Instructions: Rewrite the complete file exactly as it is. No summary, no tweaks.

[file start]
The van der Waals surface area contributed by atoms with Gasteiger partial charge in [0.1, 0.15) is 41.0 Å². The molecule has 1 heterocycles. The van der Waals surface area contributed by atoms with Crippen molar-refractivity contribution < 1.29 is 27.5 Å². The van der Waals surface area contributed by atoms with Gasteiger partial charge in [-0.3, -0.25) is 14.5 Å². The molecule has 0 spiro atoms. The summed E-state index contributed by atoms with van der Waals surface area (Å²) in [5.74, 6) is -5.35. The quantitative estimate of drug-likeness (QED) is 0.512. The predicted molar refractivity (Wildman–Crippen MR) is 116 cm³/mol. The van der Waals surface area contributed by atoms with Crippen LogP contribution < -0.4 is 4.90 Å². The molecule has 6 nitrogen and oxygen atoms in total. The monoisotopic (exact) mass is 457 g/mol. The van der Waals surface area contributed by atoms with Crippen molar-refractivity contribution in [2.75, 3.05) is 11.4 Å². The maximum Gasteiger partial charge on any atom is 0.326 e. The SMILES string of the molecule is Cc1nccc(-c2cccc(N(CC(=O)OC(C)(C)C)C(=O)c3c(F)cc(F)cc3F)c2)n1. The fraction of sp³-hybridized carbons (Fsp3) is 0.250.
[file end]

The van der Waals surface area contributed by atoms with Gasteiger partial charge in [0.1, 0.15) is 41.0 Å². The molecule has 1 heterocycles. The van der Waals surface area contributed by atoms with Crippen molar-refractivity contribution < 1.29 is 27.5 Å². The van der Waals surface area contributed by atoms with Gasteiger partial charge in [-0.3, -0.25) is 14.5 Å². The molecule has 0 spiro atoms. The summed E-state index contributed by atoms with van der Waals surface area (Å²) in [5.74, 6) is -5.35. The quantitative estimate of drug-likeness (QED) is 0.512. The predicted molar refractivity (Wildman–Crippen MR) is 116 cm³/mol. The van der Waals surface area contributed by atoms with Crippen LogP contribution < -0.4 is 4.90 Å². The molecule has 6 nitrogen and oxygen atoms in total. The monoisotopic (exact) mass is 457 g/mol. The van der Waals surface area contributed by atoms with Crippen molar-refractivity contribution in [2.75, 3.05) is 11.4 Å². The maximum Gasteiger partial charge on any atom is 0.326 e. The SMILES string of the molecule is Cc1nccc(-c2cccc(N(CC(=O)OC(C)(C)C)C(=O)c3c(F)cc(F)cc3F)c2)n1. The fraction of sp³-hybridized carbons (Fsp3) is 0.250.